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Teacher Newsmagazine Volume 18, Number 7, May/June 2006

Readers write

Prep time in semestered schools

Semesters without preparation time should not exist. For three years, Alberni District Secondary School teachers have protested. This years’ protest was the biggest yet. Fifteen or sixteen teachers attended a board meeting to express concerns about workload and ask for a few more linear courses. Our appeal was denied.

However, at the same time the workload of administrators was being lightened. There will be a third vice-principal at ADSS and an assistant for the human resources director. Last year in BC, there was an average of 12.1 teachers per administrator. In Alberni, there were 8.4 teachers per administrator.

Across BC there are teachers with the equivalent of a seven-day work week. Thousands of public employees have a 35-hour week. There are teachers working 50% more than that.

Brian Lavery
Port Alberni

I am the BCTF

In the first year of my teaching career, disagreements and problems led to teacher job action in Manitoba. I had recently graduated from university and had received employment in a rural district north of Winnipeg. At this time graduates from education were issued an interim teaching certificate. The district superintendent would authorize a permanent teaching certificate if he felt the teacher had met expectations. Many young teachers were left hanging as superintendents extended the interim status at their will.

Beginning teachers were expected to be totally involved in school curricular and extra-curricular activities. As well there was the expectation that community involvement was part of the duties. The first two years of my career were a blur as I was requested to belong to school and community programs. Many young teachers abandoned the profession.

In all this mix and confusion, job action occurred and as a young teacher without a permanent certificate, in a district with declining enrolment, a difficult decision had to be made. I believed in my career and followed the guidelines of the Manitoba Teachers’ Society. Education gained through the turmoil and the Manitoba Teachers’ Society evolved as the guardian of educational issues and practices.

An opportunity to teach in BC provided new and startling challenges. When it was announced at a local Manitoba teacher function that I was going to work in BC, fellow teacher’s applauded, for BC had the reputation of being the leader in the development of educational research and innovative changes.

I arrived in Prince Rupert on New Years Eve and purchased an old home just in time to be introduced to Bill Bennett’s restraint program. Van Der Zalm was next with his circus of news hour educational ideas and changes. As with others, my teaching position was eliminated and I was unemployed with a mortgage and a student loan. Job actions and debates fueled the career path. The BCTF worked toward educational stability and new reforms opened the future. Matters such as class size and integration created equal opportunities for all young learners.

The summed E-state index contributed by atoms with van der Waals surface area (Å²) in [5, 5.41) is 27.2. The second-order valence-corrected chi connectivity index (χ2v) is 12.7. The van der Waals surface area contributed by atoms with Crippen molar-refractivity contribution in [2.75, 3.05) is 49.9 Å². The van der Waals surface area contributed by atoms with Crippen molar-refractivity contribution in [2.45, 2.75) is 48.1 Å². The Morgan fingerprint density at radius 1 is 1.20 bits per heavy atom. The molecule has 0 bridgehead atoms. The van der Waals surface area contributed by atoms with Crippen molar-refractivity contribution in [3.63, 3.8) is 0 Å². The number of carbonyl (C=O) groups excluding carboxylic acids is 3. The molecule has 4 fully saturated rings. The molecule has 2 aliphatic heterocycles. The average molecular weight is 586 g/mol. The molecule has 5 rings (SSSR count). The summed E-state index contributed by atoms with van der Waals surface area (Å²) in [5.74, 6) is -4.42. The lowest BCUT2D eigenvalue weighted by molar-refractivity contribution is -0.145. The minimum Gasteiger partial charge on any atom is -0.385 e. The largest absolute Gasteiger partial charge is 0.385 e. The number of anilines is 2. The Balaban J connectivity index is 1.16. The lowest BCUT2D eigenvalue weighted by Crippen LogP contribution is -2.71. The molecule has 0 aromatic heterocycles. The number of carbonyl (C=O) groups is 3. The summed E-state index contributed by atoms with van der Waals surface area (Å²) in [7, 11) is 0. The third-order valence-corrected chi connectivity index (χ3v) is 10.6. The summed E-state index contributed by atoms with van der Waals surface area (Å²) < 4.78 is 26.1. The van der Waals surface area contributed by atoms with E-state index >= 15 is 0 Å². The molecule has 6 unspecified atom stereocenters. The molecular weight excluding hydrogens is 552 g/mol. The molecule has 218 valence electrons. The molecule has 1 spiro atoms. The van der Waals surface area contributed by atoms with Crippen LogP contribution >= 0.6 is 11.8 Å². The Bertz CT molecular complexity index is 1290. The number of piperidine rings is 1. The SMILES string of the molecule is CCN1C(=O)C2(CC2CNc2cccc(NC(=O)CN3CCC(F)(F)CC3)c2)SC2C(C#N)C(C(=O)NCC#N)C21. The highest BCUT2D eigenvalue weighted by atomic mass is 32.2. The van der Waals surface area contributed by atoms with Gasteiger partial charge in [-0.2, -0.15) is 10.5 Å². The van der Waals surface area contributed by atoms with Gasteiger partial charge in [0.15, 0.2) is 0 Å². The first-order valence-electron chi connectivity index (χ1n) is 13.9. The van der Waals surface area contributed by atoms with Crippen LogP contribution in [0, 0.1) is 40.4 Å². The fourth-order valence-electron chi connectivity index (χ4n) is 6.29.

Today there is a new threat that challenges the educational opportunities and availability of education to our students. Educators face the arrogant actions of a government concerned with it’s own agenda and willing to destroy the educational programs educators have sacrificed to create. Teachers are the advocates of children and the guardians of education. Teachers are the force that works for the educational rights of all learners. Teachers are the light for the future.

Kenneth Wur
Mount Arrowsmith

Class-size limits at last

This morning’s Vancouver Sun brings good news to the class-size front with surprisingly reasonable class-size limits being, for the first time, written into legislation. At last, the provincial government has got the message that no more than three kids with special needs should be placed in regular classrooms and that a maximum number of 30 kids in Grades 4–12 should be in place.

This is a breakthrough, and avoids the class averages shenanigans that preceded this legislation in many school districts. Also, it appears that the delinquent boards will have to fess up and comply with the legislation as 15 of the 60 school boards ignored guidelines in the past.

The minister, to her credit, recognized that with the three recalcitrant provincial "partners’’ at the round table, that no consensus was possible now or even emerging, so Victoria moved promptly to table this bill, which also removes, in large measure, some of the roadblocks to a provincial settlement with BCTF.

And what is the matter with the provincial parents’ group and their out-to-lunch comments on this positive news? Don’t they recognize good news when they see it? This is definitely good news for the kids of this province and if the ancillary supports of adequate resources, both human and material, are put in place we will begin to see a return to an emphasis on quality instruction in the system. A further analysis of the implementation process awaits, but what is definitely heartening is the fact that classroom teachers will be consulted if numbers exceed the caps in the legislation. To all of the PACs, individual school boards, individual parents, organizations that support public education, and in particular the province’s classroom teachers who fought long and hard for improved teaching and learning conditions on the front lines last fall, take a well deserved bow. Well done folks—it was a long battle.

Noel Herron
Vancouver


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